North Down Riders on Track
It’s been a busy time for North Down track cyclists lately. Paul Swenarton was in Manchester competing in the European Masters Championships. In addition, Nathan McLeer has just returned from the UK Schools Games, in Cardiff, where the Northern Ireland team was managed by Anthony Mitchell.
For young McLeer this was the trip of a lifetime. He was in awe at the massive opening ceremony and the feast of racing which awaited the youngsters from the province. In many respects the event was the culmination of a long season of hard work for Nathan. With the UK Schools Championships in mind, the team had been expertly prepared by Anthony and coach Brian Cardy.
Their preparation involved numerous visits to Orangefield track in Belfast, in addition to trips to Manchester and even continental Europe. This preparation did not go to waste and the performance of the Northern Ireland team drew much acclaim. Particular note was made of their performance in the Madison, which was described as; ‘a well oiled machine’.
Certainly the experience will stand Nathan in good stead as he embarks on his junior career. He told me this week that he can’t wait to tackle the junior events and with a good solid winter’s training, the sky is the limit.
For experienced champion veteran, Paul Swenarton, the experience of competing in the European Masters was less novel. Unfortunately for Paul he was not blessed by good fortune. In the 750 m Time Trial on day one he crashed. This was to have an impact on all the subsequent events, including the Sprint on day two, where he found it impossible to even get out of the saddle.
Similar misfortune followed Paul throughout the week. In his main event, the Pursuit on day five there was a bang as he left the starting gate. Paul automatically thought it was the starter calling for a restart and hesitated – only to be subsequently informed that something had fallen in the pit area. For trained athletes such a hesitation is catastrophic and cost Paul an estimated 8 – 9 seconds, a mammoth amount in such an event.
Dublin Irish Veteran’s Omnium.
However, Paul was able to show his ability in the Irish Veteran’s Omnium in Dublin. This year’s Omnium was brought in line with UCI standards, with the exclusion of Match Sprint and the inclusion of a points race and the Flying 200m TT as an event in its own right. The 200m normally serves as a qualifier for the sprint itself but for this event it was an early opportunity for the sprinters to get some points on the board. The Omnium was contested over 5 events, which also included a scratch race, a 2km pursuit, the newly added points race and finishing with the 500m TT. Paul was well placed in all five events and produced some excellent performances. For example, in the 200m time trial and the pursuit he was third behind Brendan Whelan (Lucan) and Stephen McNally (Orwell). In the end, despite a puncture in the points race, Paul finished a very creditable fifth overall.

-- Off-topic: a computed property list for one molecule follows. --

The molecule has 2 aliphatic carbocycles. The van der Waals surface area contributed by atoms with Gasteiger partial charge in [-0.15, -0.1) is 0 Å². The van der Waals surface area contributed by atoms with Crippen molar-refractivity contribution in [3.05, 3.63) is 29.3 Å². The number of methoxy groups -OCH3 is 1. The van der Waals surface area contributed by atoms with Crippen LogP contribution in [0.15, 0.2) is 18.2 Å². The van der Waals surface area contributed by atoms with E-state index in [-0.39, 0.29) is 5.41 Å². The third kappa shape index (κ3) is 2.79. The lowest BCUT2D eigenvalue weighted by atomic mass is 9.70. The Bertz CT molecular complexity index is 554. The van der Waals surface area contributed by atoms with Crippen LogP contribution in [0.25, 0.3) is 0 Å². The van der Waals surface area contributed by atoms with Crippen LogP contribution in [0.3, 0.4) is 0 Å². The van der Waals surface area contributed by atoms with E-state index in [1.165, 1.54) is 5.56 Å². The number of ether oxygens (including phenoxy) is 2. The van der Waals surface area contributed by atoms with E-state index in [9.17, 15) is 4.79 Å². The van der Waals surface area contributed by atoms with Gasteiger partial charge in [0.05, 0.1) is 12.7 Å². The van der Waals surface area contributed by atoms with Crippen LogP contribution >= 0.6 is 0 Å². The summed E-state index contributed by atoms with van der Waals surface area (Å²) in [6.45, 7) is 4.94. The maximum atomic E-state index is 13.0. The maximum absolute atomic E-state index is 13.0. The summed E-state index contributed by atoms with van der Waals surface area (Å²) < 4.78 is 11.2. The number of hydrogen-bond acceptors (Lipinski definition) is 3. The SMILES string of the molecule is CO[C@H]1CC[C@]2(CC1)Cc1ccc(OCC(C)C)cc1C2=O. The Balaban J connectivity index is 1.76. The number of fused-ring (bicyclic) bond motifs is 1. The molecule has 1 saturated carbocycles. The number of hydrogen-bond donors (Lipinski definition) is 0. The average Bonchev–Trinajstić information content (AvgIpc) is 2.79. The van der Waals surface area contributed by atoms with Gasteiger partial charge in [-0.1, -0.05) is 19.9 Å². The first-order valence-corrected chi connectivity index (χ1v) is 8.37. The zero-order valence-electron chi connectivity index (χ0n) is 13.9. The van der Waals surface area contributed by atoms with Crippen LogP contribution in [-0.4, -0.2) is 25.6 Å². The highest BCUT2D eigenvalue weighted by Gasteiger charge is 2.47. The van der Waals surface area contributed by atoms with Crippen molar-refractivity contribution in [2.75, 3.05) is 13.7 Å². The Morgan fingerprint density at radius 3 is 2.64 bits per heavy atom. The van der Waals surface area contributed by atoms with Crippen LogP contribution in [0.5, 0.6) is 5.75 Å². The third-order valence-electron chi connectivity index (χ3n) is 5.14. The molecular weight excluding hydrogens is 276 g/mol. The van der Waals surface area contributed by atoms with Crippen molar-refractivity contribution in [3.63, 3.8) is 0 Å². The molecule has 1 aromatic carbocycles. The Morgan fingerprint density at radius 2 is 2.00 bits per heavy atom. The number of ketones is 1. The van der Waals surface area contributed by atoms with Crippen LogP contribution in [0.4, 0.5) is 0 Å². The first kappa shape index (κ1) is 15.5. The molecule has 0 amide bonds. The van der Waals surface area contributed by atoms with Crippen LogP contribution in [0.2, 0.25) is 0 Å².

Irish B Championships
Last weekend Duane McCready and William Barclay made the long journey to Donegal to compete in the Irish B Championships. Contrary to Cycling Ulster reports, there were two climbs on the course, one of which was significant enough to splinter the peleton into a multitude of small groups. William, a noted climber, found himself in ‘no-man’s land’ after the second of the climbs and had an extremely demanding effort to make contact with the leading group. Unfortunately he paid a heavy price for his efforts and subsequently got dropped, not on the climb but on the fast, flat section. Once again William found himself chasing and although his valiant effort lasted for forty miles he never again made contact with the leading group, although he did manage to stay clear of the chasing pack. Nevertheless, both North Down riders agreed that the course, although very, very hard was an excellent championship circuit, which was made even more daunting by the wind and rain. William’s conclusion was that it was ‘an exceptional day out and well worth the journey’.
Tour of Wales
Whilst William and Duane were battling the wind and rain in Donegal, Stuart Henry was facing similar climatic conditions in the Wales. Here he was in the green of Ireland competing in the three day Tour of Wales.
The Tour of Wales has been described as a savage event, with even the prologue time trial finishing up a mountain. The weather conditions last weekend only added to the severity of the race. In all there were five stages over three days.
The performance of the Irish team was exceptional and drew much praise from the Ireland manager Stuart McDonald, with every one of the team featuring in long breaks. In the end the team was very pleased to be placed 2nd overall with Marcus Christie and Charlie Prendergast being placed 6th and 8th respectively. For all four, who have competed all over Europe this season in the colours of Ireland, it was a fitting end to very successful junior careers. Stuart now heads off to Chester where he will commence his third level studies, and might just manage the odd visit to the Manchester Velodrome.
It’s hard to believe that the winter is upon us and winter clubroom activities will be commencing. From this Friday, 11th September, the club rooms will be open every Friday night, from 7.30pm.
Throughout the winter it is intended to organise a programme of activities, similar to that compiled by Noel Boyce last year, which included the very popular bike maintenance classes, general health and fitness. There will also be the mandatory coffee, snacks, darts, cards, music and maybe the odd quiz night and cycling DVDs.
If anyone has any specific requests for inclusion on the programme, they should see either Noel Boyce or Julie Stevenson who will do their best to include them in the programme.